Poll: Persistent Partisan Divide Over ‘Birther’ Question

One way that Donald Trump launched onto the political stage five years ago was through his fervent claims that President Barack Obama was not a U.S. citizen. Though Obama has since produced birth certificates certifying his birth in Hawaii, recently, such rumors have been given new life by commentators and pundits on the right. But just how many continue to think the president was not born in the U.S.? And which voters hold such views?

Seventy-two percent of registered Republican voters still doubt President Obama's citizenship, according to a recent NBC News|SurveyMonkey poll conducted in late June and early July of more than 1,700 registered voters. And this skepticism even exists among Republicans high in political knowledge.

To see whether voters believe that Obama was not born in the United States, we asked them about their agreement with this statement: "Barack Obama was born in the United States." The chart below shows responses broken down by party identification.

A first look reveals significant and surprising differences between Democrats and Republicans when it comes to their beliefs about Obama's birthplace.

While more than eight in 10 Democrats agreed with the claim, far more Republicans disagreed with the statement (41 percent) than agreed with it (27 percent). An additional 31 percent of Republicans expressed some doubts about whether Obama is a native U.S. citizen (i.e. indicating that they neither agreed nor disagreed with the statement). Only slightly more than one in four Republican voters agreed that the president was born in the United States.

But do these beliefs hold true for all types of Republicans? Is skepticism about the president's place of birth a consequence of a lack of interest in politics, or is this skepticism prevalent even among the most knowledgeable Republicans?

To probe this possibility, we asked respondents three factual questions about politics* and we compared the beliefs of those correctly answering at least two of the three questions to those who did not. The chart below shows that there are virtually no differences between low-knowledge and high-knowledge Republicans when it comes to their beliefs about Obama's citizenship.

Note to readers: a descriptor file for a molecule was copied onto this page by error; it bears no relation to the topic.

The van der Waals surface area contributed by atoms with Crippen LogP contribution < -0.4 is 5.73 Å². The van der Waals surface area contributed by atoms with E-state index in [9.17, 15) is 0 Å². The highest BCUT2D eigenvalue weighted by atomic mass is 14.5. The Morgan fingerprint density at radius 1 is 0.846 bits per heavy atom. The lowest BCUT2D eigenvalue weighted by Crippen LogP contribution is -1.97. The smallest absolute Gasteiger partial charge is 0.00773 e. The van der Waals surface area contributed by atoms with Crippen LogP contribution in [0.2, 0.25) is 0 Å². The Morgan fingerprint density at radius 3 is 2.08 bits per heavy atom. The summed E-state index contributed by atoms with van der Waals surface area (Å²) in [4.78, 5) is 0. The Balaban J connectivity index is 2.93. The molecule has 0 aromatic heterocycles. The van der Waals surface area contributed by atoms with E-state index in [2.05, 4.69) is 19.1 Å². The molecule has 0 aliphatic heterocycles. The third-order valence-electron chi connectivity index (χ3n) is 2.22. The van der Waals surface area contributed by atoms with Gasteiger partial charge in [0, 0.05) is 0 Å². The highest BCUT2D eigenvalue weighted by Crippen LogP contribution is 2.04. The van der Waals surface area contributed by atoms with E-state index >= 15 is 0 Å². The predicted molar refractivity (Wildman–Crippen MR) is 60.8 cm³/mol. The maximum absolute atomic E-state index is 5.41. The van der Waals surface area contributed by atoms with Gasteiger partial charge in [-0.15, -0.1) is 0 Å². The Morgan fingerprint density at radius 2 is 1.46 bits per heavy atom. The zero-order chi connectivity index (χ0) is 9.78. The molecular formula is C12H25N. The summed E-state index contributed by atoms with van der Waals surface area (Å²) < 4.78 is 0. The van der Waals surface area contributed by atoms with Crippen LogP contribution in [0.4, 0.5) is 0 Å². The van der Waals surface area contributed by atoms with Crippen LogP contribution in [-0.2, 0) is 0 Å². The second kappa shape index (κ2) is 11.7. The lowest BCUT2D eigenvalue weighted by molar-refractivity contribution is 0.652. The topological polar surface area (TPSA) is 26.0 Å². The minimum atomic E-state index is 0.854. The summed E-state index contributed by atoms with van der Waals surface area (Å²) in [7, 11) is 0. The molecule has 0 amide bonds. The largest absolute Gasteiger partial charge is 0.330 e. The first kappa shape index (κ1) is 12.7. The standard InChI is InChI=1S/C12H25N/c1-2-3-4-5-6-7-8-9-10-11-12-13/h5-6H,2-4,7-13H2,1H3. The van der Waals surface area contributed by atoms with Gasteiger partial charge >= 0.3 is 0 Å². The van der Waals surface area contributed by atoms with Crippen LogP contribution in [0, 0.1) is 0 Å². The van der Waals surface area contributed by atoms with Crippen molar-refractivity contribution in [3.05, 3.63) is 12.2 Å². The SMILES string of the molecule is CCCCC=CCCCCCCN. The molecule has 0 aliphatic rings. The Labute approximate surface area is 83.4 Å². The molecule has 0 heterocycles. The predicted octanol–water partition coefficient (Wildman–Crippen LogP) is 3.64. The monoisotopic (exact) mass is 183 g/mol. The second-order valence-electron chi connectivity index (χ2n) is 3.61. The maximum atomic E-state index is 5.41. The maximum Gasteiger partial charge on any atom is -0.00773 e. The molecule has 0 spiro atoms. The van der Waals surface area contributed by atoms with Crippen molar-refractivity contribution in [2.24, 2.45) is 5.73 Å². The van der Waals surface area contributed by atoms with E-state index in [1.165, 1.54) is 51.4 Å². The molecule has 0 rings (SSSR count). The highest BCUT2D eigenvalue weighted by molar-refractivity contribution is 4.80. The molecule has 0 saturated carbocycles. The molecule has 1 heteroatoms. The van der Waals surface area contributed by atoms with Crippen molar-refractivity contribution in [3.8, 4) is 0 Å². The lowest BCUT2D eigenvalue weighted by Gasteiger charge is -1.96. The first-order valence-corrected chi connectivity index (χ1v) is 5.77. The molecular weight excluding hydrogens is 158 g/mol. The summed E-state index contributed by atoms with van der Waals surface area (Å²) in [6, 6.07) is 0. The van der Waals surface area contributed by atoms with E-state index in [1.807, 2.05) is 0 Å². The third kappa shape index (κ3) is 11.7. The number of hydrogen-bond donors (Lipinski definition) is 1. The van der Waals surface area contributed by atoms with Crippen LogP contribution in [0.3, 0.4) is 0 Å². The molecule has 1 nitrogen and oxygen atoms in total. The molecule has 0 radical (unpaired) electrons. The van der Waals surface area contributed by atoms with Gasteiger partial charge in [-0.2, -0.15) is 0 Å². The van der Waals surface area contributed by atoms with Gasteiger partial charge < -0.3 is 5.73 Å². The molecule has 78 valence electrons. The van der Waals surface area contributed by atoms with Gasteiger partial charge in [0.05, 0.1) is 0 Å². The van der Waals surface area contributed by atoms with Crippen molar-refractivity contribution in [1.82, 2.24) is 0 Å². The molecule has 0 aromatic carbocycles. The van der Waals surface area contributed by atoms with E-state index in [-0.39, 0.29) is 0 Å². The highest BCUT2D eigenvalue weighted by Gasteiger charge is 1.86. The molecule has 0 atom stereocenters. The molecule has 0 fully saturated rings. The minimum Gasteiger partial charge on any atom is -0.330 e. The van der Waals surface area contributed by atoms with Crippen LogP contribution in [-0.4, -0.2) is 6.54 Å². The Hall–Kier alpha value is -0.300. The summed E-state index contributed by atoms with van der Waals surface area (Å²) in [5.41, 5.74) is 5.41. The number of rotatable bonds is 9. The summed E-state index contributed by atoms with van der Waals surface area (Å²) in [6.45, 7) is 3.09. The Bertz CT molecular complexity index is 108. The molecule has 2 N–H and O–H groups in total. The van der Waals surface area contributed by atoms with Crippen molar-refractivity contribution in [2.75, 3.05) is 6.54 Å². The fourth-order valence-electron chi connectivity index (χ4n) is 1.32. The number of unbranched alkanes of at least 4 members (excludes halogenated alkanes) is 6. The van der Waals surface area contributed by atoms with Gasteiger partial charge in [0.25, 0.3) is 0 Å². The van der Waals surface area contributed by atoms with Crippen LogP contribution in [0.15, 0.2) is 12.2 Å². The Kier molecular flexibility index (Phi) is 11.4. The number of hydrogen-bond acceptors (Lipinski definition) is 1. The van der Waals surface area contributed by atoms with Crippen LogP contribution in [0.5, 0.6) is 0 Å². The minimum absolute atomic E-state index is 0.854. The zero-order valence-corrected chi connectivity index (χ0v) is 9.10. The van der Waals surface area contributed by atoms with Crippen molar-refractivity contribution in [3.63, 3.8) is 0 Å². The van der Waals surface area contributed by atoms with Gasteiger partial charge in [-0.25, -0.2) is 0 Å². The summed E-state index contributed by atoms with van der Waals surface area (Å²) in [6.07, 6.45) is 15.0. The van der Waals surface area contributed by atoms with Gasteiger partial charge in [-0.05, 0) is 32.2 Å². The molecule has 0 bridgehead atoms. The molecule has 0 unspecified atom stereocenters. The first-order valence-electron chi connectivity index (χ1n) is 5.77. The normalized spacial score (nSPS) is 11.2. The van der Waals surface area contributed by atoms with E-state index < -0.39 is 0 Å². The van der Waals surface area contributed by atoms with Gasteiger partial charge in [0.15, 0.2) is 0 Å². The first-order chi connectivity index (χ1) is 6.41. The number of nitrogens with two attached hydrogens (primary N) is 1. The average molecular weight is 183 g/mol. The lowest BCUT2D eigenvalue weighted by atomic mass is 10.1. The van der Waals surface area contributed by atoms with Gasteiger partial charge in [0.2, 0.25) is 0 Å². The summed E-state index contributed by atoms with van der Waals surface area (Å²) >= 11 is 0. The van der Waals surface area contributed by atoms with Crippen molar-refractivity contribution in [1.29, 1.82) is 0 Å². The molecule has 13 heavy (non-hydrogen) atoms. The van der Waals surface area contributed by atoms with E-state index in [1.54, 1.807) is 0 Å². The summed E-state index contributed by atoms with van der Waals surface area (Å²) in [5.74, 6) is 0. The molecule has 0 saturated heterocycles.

In fact, the distributions are statistically indistinguishable: 40 percent of knowledgeable Republicans disagree that Obama was born in the U.S. compared to 42 percent of lower knowledge Republicans. A greater factual understanding of the political system does not diminish Republicans' doubts about Obama's birthplace.

The fact that more Republicans currently think that the president was not born in the U.S. and that this belief does not depend on how knowledgeable they are about politics is surprising. The country may be divided about both facts and opinions. Moreover, given the persistence of these beliefs in the face of evidence to the contrary, not only are we likely to see more rumors emerge, but their effects may be long-lasting. The fact that so many Republicans believe that the president was not born in the United States despite evidence to the contrary suggests that in the partisan-charged environment, it may be very difficult to dispel rumors and outlandish claims regardless of wins on Election Day.

The NBC News|SurveyMonkey poll was conducted from June 27 through July 5, 2016 online among a national sample of 2,201 adults aged 18 and over (+/-2.5), 645 registered Republicans including leaners (+/-4.4), and 840 registered Democrats including leaners (+/- 3.9). Respondents for this non-probability survey were selected from the nearly three million people who take surveys on the SurveyMonkey platform each day.

*Political knowledge questions consisted of two multiple choice questions ((1) "Is the federal budget deficit—the amount by which the government's spending exceeds the amount of money it collects—now bigger, about the same, or smaller than it was during most of the 1990s?" and (2) "On which of the following does the federal government currently spend the least?") and one open-ended question ("For how many years is a United States Senator elected—that is, how many years are there in one full term of office for a U.S. Senator?")